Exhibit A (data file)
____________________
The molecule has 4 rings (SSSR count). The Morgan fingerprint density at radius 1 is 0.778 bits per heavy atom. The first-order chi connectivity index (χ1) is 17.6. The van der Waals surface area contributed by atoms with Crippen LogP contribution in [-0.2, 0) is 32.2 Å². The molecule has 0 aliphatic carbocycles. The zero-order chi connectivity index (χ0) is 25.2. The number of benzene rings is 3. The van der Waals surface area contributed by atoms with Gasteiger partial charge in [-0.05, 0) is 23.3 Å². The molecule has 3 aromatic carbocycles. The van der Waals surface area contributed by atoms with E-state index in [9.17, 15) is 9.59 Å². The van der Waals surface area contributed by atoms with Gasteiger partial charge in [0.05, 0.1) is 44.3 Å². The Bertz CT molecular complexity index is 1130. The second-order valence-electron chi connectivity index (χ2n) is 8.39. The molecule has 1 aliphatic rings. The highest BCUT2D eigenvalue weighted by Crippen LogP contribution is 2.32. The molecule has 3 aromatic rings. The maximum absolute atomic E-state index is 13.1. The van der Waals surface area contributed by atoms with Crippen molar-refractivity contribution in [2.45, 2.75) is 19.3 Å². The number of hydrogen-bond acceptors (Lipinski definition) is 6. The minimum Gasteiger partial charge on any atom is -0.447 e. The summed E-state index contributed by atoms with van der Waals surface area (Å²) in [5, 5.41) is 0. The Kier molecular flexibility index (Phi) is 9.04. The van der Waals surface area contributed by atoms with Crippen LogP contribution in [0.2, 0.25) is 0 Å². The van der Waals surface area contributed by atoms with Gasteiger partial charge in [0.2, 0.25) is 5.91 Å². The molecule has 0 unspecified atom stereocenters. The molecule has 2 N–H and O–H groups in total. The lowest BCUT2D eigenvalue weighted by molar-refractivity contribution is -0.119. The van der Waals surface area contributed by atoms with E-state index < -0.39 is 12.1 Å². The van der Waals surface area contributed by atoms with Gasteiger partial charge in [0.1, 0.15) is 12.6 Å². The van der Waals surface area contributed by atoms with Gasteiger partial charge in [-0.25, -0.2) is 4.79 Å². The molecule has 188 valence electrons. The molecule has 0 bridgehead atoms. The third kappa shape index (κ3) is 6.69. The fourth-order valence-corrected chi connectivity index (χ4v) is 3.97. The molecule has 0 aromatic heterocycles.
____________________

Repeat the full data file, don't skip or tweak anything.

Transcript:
The molecule has 4 rings (SSSR count). The Morgan fingerprint density at radius 1 is 0.778 bits per heavy atom. The first-order chi connectivity index (χ1) is 17.6. The van der Waals surface area contributed by atoms with Crippen LogP contribution in [-0.2, 0) is 32.2 Å². The molecule has 0 aliphatic carbocycles. The zero-order chi connectivity index (χ0) is 25.2. The number of benzene rings is 3. The van der Waals surface area contributed by atoms with Gasteiger partial charge in [-0.05, 0) is 23.3 Å². The molecule has 3 aromatic carbocycles. The van der Waals surface area contributed by atoms with E-state index in [9.17, 15) is 9.59 Å². The van der Waals surface area contributed by atoms with Gasteiger partial charge in [0.05, 0.1) is 44.3 Å². The Bertz CT molecular complexity index is 1130. The second-order valence-electron chi connectivity index (χ2n) is 8.39. The molecule has 1 aliphatic rings. The highest BCUT2D eigenvalue weighted by Crippen LogP contribution is 2.32. The molecule has 3 aromatic rings. The maximum absolute atomic E-state index is 13.1. The van der Waals surface area contributed by atoms with Crippen molar-refractivity contribution in [2.45, 2.75) is 19.3 Å². The number of hydrogen-bond acceptors (Lipinski definition) is 6. The minimum Gasteiger partial charge on any atom is -0.447 e. The summed E-state index contributed by atoms with van der Waals surface area (Å²) in [5, 5.41) is 0. The Kier molecular flexibility index (Phi) is 9.04. The van der Waals surface area contributed by atoms with Crippen LogP contribution in [0.2, 0.25) is 0 Å². The van der Waals surface area contributed by atoms with Gasteiger partial charge in [0.2, 0.25) is 5.91 Å². The molecule has 0 unspecified atom stereocenters. The molecule has 2 N–H and O–H groups in total. The lowest BCUT2D eigenvalue weighted by molar-refractivity contribution is -0.119. The van der Waals surface area contributed by atoms with E-state index < -0.39 is 12.1 Å². The van der Waals surface area contributed by atoms with Gasteiger partial charge in [0.1, 0.15) is 12.6 Å². The van der Waals surface area contributed by atoms with Gasteiger partial charge in [-0.25, -0.2) is 4.79 Å². The molecule has 188 valence electrons. The molecule has 0 bridgehead atoms. The third kappa shape index (κ3) is 6.69. The fourth-order valence-corrected chi connectivity index (χ4v) is 3.97. The molecule has 0 aromatic heterocycles.